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Townshend, Daltrey, & Co. deliver Quadrophenia to Valley View

Image by Daniel Knighton of Pixel Perfect Images

Forty years after the album’s release, the Who have hit the road with Quadrophenia, a tale of Jimmy the Mod’s identity crisis, as told by rockers of stadiums.

From ambient opener “I Am the Sea” and on through the album in its entirety, Townshend, Daltrey, & Co. rarely paused for a breath. “The (real intro!) Real Me,” with powerful brass, was overwhelming in its grace and bombast.

Townshend’s trademark slashing, windmill arm, and Daltrey, spinning the mic like a lasso, both appeared timeless. Zak (son of Ringo) Starkey had been sidelined at the eleventh hour and a guest drummer filled the spot admirably.

The late, great Keith Moon and John Entwistle made guest appearances via tape of Moon’s “Bell Boy” vocal and Entwistle’s live “5.15” bass solo, tugging on the heartstrings of all.

A stage film backdrop screened a collage of cultural references and icons of the past 50 years, including Lennon, Elvis, WW2, Churchill, the two Bushes, and a 911. And then an encore of promised classics concluded (surprisingly) not with “My Generation” but with “Tea & Theatre” from Endless Wire. Neither song nor record a classic.

As Townshend rightly says, “The Who are a brand, not a band anymore,” and there was, in parts, a feeling of Vegas cabaret about it all. But, in an era when pop music is more soap opera than rock opera and songs are sold by no-hopers, Townshend’s high numbers prove more worthy than ever.

Thanks to Daniel Knighton of Pixel Perfect Images for the photos.

  • Concert: The Who play Quadrophenia
  • Date: February 5
  • Venue: Valley View Casino Center
  • Seats: Left of center
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Image by Daniel Knighton of Pixel Perfect Images

Forty years after the album’s release, the Who have hit the road with Quadrophenia, a tale of Jimmy the Mod’s identity crisis, as told by rockers of stadiums.

From ambient opener “I Am the Sea” and on through the album in its entirety, Townshend, Daltrey, & Co. rarely paused for a breath. “The (real intro!) Real Me,” with powerful brass, was overwhelming in its grace and bombast.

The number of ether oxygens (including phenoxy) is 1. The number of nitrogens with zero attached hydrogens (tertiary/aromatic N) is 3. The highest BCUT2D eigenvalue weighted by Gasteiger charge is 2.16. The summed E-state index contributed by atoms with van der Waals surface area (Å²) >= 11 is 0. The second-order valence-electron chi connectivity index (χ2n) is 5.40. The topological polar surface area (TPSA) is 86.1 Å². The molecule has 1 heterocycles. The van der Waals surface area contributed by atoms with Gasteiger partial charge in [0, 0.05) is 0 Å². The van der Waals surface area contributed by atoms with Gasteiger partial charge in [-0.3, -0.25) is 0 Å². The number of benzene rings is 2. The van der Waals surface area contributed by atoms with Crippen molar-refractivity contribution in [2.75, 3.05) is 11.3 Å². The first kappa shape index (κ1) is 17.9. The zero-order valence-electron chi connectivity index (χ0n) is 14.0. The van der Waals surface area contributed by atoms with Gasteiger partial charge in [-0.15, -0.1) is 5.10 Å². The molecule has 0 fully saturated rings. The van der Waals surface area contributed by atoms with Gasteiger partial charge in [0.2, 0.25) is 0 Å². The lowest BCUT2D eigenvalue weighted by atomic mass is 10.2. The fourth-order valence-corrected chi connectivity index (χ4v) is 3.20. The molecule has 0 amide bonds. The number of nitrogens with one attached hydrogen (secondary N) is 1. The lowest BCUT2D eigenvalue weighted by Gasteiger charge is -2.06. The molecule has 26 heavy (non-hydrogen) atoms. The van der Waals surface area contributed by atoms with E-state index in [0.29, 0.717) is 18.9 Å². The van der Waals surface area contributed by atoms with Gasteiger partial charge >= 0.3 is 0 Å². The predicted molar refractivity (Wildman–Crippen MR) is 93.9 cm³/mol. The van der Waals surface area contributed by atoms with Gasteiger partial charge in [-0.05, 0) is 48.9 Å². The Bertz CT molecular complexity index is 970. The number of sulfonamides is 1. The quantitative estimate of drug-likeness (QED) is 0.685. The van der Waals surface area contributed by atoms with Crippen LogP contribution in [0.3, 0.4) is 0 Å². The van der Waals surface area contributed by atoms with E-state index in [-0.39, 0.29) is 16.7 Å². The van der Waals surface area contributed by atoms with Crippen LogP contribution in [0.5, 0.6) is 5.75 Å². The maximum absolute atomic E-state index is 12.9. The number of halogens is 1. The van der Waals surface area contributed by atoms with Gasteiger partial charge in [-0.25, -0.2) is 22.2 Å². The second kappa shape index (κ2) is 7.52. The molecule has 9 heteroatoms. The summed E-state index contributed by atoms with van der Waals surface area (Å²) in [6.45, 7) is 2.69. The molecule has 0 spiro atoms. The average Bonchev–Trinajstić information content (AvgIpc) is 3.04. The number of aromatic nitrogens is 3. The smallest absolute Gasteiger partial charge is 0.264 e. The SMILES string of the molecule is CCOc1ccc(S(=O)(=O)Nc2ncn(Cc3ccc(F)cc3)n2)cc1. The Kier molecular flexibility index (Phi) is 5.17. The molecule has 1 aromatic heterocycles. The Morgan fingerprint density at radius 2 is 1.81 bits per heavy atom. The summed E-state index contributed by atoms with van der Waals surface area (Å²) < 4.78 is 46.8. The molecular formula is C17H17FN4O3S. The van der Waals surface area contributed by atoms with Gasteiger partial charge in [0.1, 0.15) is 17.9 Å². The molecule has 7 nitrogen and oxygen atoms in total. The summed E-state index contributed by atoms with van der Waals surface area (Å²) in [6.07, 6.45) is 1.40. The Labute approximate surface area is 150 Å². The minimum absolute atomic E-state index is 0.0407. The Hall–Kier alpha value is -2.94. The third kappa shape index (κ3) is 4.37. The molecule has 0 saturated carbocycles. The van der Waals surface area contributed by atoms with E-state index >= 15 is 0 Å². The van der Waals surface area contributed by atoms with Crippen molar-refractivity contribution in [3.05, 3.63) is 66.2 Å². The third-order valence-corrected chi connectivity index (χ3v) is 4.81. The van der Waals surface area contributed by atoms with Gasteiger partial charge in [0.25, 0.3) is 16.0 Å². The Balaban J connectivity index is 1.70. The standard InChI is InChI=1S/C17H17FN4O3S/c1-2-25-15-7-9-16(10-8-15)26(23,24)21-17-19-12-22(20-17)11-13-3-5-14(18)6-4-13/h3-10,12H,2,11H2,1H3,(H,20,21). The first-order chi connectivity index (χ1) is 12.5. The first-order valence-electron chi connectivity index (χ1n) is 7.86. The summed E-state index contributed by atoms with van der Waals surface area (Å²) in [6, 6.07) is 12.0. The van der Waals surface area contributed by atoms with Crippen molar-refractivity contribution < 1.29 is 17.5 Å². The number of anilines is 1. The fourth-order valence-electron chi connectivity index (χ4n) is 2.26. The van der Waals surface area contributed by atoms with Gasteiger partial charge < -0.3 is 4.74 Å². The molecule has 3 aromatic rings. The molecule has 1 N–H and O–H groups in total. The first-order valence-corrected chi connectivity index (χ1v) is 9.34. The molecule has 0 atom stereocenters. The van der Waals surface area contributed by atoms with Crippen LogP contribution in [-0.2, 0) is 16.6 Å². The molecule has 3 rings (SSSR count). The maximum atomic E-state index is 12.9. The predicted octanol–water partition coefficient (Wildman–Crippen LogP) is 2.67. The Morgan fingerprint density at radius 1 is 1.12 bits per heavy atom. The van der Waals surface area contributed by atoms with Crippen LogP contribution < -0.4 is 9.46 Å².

Townshend’s trademark slashing, windmill arm, and Daltrey, spinning the mic like a lasso, both appeared timeless. Zak (son of Ringo) Starkey had been sidelined at the eleventh hour and a guest drummer filled the spot admirably.

The late, great Keith Moon and John Entwistle made guest appearances via tape of Moon’s “Bell Boy” vocal and Entwistle’s live “5.15” bass solo, tugging on the heartstrings of all.

A stage film backdrop screened a collage of cultural references and icons of the past 50 years, including Lennon, Elvis, WW2, Churchill, the two Bushes, and a 911. And then an encore of promised classics concluded (surprisingly) not with “My Generation” but with “Tea & Theatre” from Endless Wire. Neither song nor record a classic.

As Townshend rightly says, “The Who are a brand, not a band anymore,” and there was, in parts, a feeling of Vegas cabaret about it all. But, in an era when pop music is more soap opera than rock opera and songs are sold by no-hopers, Townshend’s high numbers prove more worthy than ever.

Thanks to Daniel Knighton of Pixel Perfect Images for the photos.

  • Concert: The Who play Quadrophenia
  • Date: February 5
  • Venue: Valley View Casino Center
  • Seats: Left of center
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Comments
2

Scott Devours was the replacement drummer who stepped in with a scant two hours rehearsal time on Quadrophenia, and no rehearsal time on the rest of the set. Outstanding job, Scott! He had previously played with Roger Daltrey in his solo band in 2009 and The Who on their recent Tommy tour in 2011.

Feb. 10, 2013

He did an amazing job and displayed unbelievable courage to do it. Quadrophenia is a complex piece of music, it wasn't like he had to play with a Ramones tribute band. Total respect. to him. He saved the day. Love the photos. btw!

Feb. 10, 2013

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